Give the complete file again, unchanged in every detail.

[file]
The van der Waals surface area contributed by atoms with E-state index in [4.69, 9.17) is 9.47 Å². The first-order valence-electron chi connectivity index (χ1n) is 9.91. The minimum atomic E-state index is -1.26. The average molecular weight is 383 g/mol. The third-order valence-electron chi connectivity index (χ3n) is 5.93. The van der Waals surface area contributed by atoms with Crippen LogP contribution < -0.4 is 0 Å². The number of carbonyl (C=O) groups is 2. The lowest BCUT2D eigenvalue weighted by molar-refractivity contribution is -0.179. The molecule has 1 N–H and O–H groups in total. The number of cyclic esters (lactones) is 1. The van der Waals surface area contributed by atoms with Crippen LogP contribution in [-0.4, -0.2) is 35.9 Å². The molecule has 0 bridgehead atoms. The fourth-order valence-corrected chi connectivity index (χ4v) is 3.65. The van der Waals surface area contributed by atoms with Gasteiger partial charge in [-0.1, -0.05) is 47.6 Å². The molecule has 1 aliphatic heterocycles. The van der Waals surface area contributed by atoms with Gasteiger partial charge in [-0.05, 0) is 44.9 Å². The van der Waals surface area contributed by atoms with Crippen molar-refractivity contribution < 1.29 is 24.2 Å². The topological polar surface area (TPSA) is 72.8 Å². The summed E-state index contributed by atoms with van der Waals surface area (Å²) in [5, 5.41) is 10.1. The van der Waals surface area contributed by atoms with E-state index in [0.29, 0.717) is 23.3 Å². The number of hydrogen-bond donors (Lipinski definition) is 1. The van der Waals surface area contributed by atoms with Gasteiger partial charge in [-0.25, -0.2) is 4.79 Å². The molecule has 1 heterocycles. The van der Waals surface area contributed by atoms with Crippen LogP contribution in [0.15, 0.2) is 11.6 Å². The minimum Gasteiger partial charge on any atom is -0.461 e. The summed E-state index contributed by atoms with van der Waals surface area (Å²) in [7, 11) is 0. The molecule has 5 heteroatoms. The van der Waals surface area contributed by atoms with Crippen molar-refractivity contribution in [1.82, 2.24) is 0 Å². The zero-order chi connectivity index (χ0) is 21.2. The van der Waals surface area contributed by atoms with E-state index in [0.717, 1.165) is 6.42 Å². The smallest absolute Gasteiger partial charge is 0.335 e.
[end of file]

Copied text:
The van der Waals surface area contributed by atoms with E-state index in [4.69, 9.17) is 9.47 Å². The first-order valence-electron chi connectivity index (χ1n) is 9.91. The minimum atomic E-state index is -1.26. The average molecular weight is 383 g/mol. The third-order valence-electron chi connectivity index (χ3n) is 5.93. The van der Waals surface area contributed by atoms with Crippen LogP contribution < -0.4 is 0 Å². The number of carbonyl (C=O) groups is 2. The lowest BCUT2D eigenvalue weighted by molar-refractivity contribution is -0.179. The molecule has 1 N–H and O–H groups in total. The number of cyclic esters (lactones) is 1. The van der Waals surface area contributed by atoms with Crippen LogP contribution in [-0.4, -0.2) is 35.9 Å². The molecule has 0 bridgehead atoms. The fourth-order valence-corrected chi connectivity index (χ4v) is 3.65. The van der Waals surface area contributed by atoms with Gasteiger partial charge in [-0.1, -0.05) is 47.6 Å². The molecule has 1 aliphatic heterocycles. The van der Waals surface area contributed by atoms with Gasteiger partial charge in [-0.05, 0) is 44.9 Å². The van der Waals surface area contributed by atoms with Crippen molar-refractivity contribution < 1.29 is 24.2 Å². The topological polar surface area (TPSA) is 72.8 Å². The summed E-state index contributed by atoms with van der Waals surface area (Å²) in [5, 5.41) is 10.1. The van der Waals surface area contributed by atoms with E-state index in [0.29, 0.717) is 23.3 Å². The number of hydrogen-bond donors (Lipinski definition) is 1. The van der Waals surface area contributed by atoms with Gasteiger partial charge in [-0.25, -0.2) is 4.79 Å². The molecule has 1 heterocycles. The van der Waals surface area contributed by atoms with Crippen LogP contribution in [0.15, 0.2) is 11.6 Å². The minimum Gasteiger partial charge on any atom is -0.461 e. The summed E-state index contributed by atoms with van der Waals surface area (Å²) in [7, 11) is 0. The molecule has 5 heteroatoms. The van der Waals surface area contributed by atoms with Crippen molar-refractivity contribution in [1.82, 2.24) is 0 Å². The zero-order chi connectivity index (χ0) is 21.2. The van der Waals surface area contributed by atoms with E-state index in [0.717, 1.165) is 6.42 Å². The smallest absolute Gasteiger partial charge is 0.335 e.